By Melissa Silverstein | Women and Hollywood May 29, 2014 at 2:17PM
After gaining notice for Wendy and Lucy and Meek's Cutoff, her small but critically acclaimed collaborations with actress Michelle Williams, director Kelly Reichardt has made the biggest -- and by far the most accessible -- film of her career in the eco-terrorist thriller Night Moves. Starring Jesse Eisenberg, Dakota Fanning, and Peter Sarsgaard as a trio of radical environmentalists from vastly different backgrounds, the film asks complex questions about the destruction of the planet and whether violence can and/or should have a role in fighting against climate change.
Women and Hollywood spoke with Reichardt about how Night Moves is about people, not politics; how her shooting circumstances tend to resemble the movies she's making; and that potentially perilous gap between a woman director's first and second films.
Women and Hollywood spoke with Reichardt about how Night Moves is about people, not politics; how her shooting circumstances tend to resemble the movies she's making;
and that potentially perilous gap between a woman director's first and second films.
You've worked with Jon Raymond, your writing partner, on several films. Talk about how you first decided to work together and what your writing process is.
I first met Jon through Todd Haynes. I had read his book The Half Life and I was on a drive cross-country. I just wrote him and asked him if he had any short stories that took place outside, and he sent me "Old Joy." And then with Wendy and Lucy, we sort of came up with an outline together. He gets the overall tone and vibe going, and then from the short story I wrote the script. For Meek's [Cutoff] he didn't write a short story, so that was a big game-changer. He had just done his book of short stories and didn't want to write a short story. He just wanted to write a script, which was very disconcerting.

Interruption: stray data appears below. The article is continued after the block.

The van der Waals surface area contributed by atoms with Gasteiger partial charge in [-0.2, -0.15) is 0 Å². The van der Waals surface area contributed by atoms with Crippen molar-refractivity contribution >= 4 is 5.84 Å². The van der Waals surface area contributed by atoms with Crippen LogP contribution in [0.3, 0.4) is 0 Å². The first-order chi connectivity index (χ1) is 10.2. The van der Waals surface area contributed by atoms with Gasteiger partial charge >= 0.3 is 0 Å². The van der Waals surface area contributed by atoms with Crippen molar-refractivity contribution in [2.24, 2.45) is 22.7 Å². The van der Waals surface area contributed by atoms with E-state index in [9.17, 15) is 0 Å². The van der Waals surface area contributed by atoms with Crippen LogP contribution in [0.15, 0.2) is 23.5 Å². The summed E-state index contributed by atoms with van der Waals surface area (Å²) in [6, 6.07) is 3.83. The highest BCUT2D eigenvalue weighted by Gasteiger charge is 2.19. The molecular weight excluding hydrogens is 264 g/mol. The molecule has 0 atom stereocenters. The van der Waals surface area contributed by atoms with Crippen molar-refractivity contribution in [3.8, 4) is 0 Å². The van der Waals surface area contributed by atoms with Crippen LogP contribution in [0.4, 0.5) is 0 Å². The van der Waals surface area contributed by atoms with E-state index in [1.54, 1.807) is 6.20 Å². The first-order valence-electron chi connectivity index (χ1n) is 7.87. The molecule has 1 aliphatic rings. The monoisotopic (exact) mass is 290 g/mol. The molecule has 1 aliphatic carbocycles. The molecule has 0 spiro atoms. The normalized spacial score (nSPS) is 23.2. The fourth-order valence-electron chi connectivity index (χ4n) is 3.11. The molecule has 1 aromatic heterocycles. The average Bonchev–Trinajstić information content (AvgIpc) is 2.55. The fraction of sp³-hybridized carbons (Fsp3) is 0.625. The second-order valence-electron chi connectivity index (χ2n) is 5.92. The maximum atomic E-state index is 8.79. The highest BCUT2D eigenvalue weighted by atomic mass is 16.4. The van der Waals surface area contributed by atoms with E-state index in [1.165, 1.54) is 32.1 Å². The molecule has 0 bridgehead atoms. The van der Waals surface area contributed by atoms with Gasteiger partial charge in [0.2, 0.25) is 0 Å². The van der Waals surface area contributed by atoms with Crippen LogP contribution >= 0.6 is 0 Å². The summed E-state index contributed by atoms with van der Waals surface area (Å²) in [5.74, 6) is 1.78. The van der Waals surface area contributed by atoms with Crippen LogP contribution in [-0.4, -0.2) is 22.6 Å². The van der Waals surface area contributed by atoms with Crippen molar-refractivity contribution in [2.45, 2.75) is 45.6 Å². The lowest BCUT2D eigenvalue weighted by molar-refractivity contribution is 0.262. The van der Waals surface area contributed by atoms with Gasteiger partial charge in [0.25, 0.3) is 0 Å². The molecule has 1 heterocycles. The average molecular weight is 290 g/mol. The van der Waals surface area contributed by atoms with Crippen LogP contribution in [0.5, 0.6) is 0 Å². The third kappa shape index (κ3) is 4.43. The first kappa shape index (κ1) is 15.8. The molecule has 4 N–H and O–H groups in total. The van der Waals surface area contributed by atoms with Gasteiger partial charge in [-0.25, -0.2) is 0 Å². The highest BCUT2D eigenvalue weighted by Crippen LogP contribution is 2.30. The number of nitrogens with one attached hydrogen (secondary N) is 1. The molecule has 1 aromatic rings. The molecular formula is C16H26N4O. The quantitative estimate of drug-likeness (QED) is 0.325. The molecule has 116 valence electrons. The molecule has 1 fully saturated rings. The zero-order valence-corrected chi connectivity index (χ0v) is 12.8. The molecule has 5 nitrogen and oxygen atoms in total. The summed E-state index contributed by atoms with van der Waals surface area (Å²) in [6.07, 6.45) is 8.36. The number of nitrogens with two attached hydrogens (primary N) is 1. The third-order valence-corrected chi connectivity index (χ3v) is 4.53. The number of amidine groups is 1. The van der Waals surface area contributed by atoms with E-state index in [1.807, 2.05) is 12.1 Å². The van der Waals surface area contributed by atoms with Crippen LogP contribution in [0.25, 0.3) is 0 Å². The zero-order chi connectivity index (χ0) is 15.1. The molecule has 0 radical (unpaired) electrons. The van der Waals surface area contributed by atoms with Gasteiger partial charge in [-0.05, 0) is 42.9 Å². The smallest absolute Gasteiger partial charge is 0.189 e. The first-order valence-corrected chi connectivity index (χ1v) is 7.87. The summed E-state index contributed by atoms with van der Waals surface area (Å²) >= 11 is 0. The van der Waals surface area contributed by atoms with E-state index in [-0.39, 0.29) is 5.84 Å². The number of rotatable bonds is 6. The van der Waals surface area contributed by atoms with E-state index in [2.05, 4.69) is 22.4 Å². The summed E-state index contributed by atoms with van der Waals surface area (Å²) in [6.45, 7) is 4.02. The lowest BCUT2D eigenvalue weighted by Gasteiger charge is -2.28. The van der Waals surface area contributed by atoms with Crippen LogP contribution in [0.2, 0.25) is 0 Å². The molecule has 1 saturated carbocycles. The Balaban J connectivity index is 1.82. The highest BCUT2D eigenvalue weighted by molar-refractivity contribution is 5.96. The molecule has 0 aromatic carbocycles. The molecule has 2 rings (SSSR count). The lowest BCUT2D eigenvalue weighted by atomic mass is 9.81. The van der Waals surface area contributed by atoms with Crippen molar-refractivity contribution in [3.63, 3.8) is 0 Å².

He wrote this beautiful script. It was just a challenge because usually the short story would be my way into the film, as my work on the script comes later. We researched together and we discussed the things I wanted to be in the script, but it was a different process. Night Moves was again completely different. It's just evolved. I think that the seeds started in his brain. The voices come from him, and then structurally I have the things that I want to do.
Do you feel like this is a progression for you, or is it a departure?
I don't know. I don't think about such things. Let's say progression: that sounds more positive.Your movies are very spare in dialogue. This is a movie where there isn't a lot of dialogue but a lot happens, which I feel is different from your other movies. It has more action. Do you agree with that?
This is our action film? Yeah. There's more happening. There's more plot, for sure. The other films, there's a lot of different ways they could come together in the editing room. There was a much clearer path for me to follow in the editing room in this one than the others.
You've said this movie isn't about politics, but about people. Can you elaborate on that?
It's a character film and about political people -- not a message film. We tried to take our own ideologies and political thinking out of it and really tried to stay in the heads of these three characters. Like all of [my] films, there are slices of life with people that you sort of catch up with. You have this short amount of time with them, and then you leave them. Hopefully they are films that ask questions. They all have similar themes -- the individual versus the group, what it means to be part of the community, that sort of thing. [Night Moves] has this very lone-wolf protagonist, and then on the fringe of him are these other ideas of people who live in the same world and are trying to figure out how to live in the current state of things.
There's all these different possibilities, and ultimately this film is asking the questions: "Are any of these the right answer? Or would any of them combined be enough?" Jon Raymond and I sort of started with the idea, "Why aren't we all out blowing shit up?" And then just sort of walked back from there, trying to answer that question for ourselves.
What was the biggest challenge for you in making this film?
It's funny, there are different levels of challenge. This isn't an easy film to get funded, obviously. Securing locations for people who will let you tell a story like this is challenging. In planning, I really expected that the shooting of the dam would be the hardest part.